06 July 2010

The charming Venetian backstreets of Réthhymnon

Réthymnon’s charming Venetian harbour (Photograph: Patrick Comerford 2010)

Patrick Comerford

The road from Iraklion to Réthymnon is one of my favourite all-time journeys, and Réthymnon is my favourite town in Greece. This town provided my first introduction to Greece, and I stayed in Réthymnon for weeks on end throughout the 1980s and the 1990s. I brought my two sons back there about ten years ago, when we stayed in old Acheillion Hotel, which has since closed but which was then the oldest hotel in town.

I was back in Rethymnon this week, and it is as charming as ever. I spent most of Monday strolling through its maze of narrow streets and laneways, gazing up at its overhanging Ottoman balconies, many bedecked with floral baskets, staring at its Turkish minarets, enjoying its Venetian and Turkish fountains,peeping into its hidden palaces with their ornate wooden doors and secret courtayrds, stepping through the tables of the restaurants encircling its elegant harbour, withs its lighthouse, the harbour, and admiring the fortezza with its Venetian and Ottoman ruins, jutting out and up above the town. And there was time too to stop in some of the churches in the old town and to pray and give thanks for being back in Crete again.

Réthymnon (Ρέθυμνο) is a city of about 30,000 people on the north coast of Crete. It has its origins in antiquity but was never an important Minoan centre. Its modern history begins in the Venetian period (1210-1646): today’s old town (paliapoli) is almost entirely Venetian in its origins and is one of the best-preserved old towns in Crete, with many buildings dating back to the 16th century, with their arched doorways, stone staircases, incorporating Byzantine, Ottoman and sometimes even Hellenic-Roman remains.

The Rimondi Fountain, with its spouting lion heads and Corinthian columns, in the heart of old Venetian Réthymnon (Photograph: Patrick Comerford, 2010)

The Venetians renamed the town Castel Vecchio (Old Castle) and built the harbour. The commercial and strategic importance of the town then increased because of its location mid-way between Iraklion and Chania.

The Fortezza, a large Venetian castle, is one of the best preserved castles in Crete. The Venetian Loggia housed the archaeological museum when I first stayed in Réthymnon, but it now houses an expensive souvenir shop and an centre information run by the Ministry of Culture. Other Venetian remains include the Great Gate (megali porta, Porta Guora), the Piazza Rimóndi (Rimóndi Square) and the Venetian Loggia.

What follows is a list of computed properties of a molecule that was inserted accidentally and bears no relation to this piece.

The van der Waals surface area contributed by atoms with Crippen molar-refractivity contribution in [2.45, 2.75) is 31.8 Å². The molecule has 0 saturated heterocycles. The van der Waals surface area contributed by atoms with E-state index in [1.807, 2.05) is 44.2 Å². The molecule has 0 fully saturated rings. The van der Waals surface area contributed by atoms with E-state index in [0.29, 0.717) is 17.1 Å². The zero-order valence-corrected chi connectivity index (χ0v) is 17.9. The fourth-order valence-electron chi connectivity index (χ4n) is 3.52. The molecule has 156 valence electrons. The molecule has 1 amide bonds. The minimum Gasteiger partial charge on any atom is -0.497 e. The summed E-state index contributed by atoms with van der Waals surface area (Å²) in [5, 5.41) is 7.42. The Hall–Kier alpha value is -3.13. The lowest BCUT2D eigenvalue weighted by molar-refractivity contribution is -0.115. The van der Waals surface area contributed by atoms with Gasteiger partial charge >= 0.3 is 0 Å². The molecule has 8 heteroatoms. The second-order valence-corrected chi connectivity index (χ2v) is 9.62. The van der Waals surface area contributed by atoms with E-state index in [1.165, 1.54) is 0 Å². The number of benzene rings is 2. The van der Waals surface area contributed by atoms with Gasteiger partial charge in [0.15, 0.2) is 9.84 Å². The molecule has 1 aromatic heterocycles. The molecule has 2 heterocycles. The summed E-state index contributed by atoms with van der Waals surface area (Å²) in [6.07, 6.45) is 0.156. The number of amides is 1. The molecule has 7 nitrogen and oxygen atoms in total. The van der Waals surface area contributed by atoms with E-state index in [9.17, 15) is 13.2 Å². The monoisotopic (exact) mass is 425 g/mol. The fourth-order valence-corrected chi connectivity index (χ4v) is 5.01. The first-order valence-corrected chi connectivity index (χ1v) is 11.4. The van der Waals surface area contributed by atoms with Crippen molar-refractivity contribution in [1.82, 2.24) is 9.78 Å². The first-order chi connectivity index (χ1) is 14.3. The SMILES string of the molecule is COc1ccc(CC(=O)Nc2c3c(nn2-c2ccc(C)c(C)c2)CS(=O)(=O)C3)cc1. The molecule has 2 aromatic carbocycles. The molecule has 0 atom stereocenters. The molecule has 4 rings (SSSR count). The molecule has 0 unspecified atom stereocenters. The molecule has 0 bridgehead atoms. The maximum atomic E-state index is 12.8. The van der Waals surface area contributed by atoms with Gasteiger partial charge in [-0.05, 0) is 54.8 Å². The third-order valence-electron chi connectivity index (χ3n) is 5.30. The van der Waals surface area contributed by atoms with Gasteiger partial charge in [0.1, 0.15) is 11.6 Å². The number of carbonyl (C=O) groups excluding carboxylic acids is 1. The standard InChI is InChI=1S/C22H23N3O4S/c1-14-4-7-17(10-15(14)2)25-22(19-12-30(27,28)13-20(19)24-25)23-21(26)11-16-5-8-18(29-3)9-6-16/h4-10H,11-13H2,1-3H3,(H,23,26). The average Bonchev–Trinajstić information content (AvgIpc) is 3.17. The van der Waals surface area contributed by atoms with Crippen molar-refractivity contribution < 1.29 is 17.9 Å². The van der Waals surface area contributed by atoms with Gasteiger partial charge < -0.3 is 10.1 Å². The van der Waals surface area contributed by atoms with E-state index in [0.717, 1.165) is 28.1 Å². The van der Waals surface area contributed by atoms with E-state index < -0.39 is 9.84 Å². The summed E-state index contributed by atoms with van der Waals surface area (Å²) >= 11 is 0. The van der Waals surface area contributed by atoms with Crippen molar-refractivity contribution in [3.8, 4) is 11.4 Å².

After a 22-day siege, the town was captured by Turks in 1646 and it remained under Ottoman rule for two and a half centuries until 1897. The town’s Turkish architectural heritage includes the Nerandzés Mosque, which had been a Franciscan church until 1657, and is now the Hellenic Conservatory; the Veli Pasha Mosque, with its fine minaret, south-east of Platía Martíron; and the former Kara Pasha Mosque.

In literature, the town was cast by Pandelis Prevelakis as the setting for Το χρονικό μιας πολιτείας, The Chronicle of a Town (1938), a nostalgic depiction of Réthymnon from the establishment of the Cretan state in 1898 to the expulsion of the Cretan Turks in 1924). But in the bookshops in the old town yesterday, I could only find copies of this book in the original Greek and in German translations ... no English version remains in print.

Today, the town’s principal income comes from tourism, but there is a lively student life during the rest of the year and the Réthymnon campus of the University of Crete hosts the School of Philosophy, the School of Social and Political Sciences and the University Library, as well as the Academic Institute of Mediterranean Studies.

The long sandy beach stretches for miles to the east of Réthymnon (Photograph: Patrick Comerford, 2010)

In the afternoon, it was a pleasure to swim at the long, lengthy, sandy beach ... the old town beach, where I learned to swim in the 1980s, is still a long stretch of sand but is no longer a good place to swim because of the construction of the new marina.

Later, I tried to pick out the four or five different places I had stayed in Réthymnon, but most of them have changed beyond recognition over the decades: there was the small apartment over a tiny bar or the rented rooms nearby, the cheap hotel room that was available for weeks, all provided views over the old town beach on one side, and the charming Venetian houses and the shops of Arkadiou Street on the other side. They have faded or been transformed, but still have a happy place in my memory of those first summers in Greece.

In the evening, the harbour provides an elegant setting for the restaurants that cluster around it. The sun was setting behind the Fortezza as I headed back on the bus to Iraklion.

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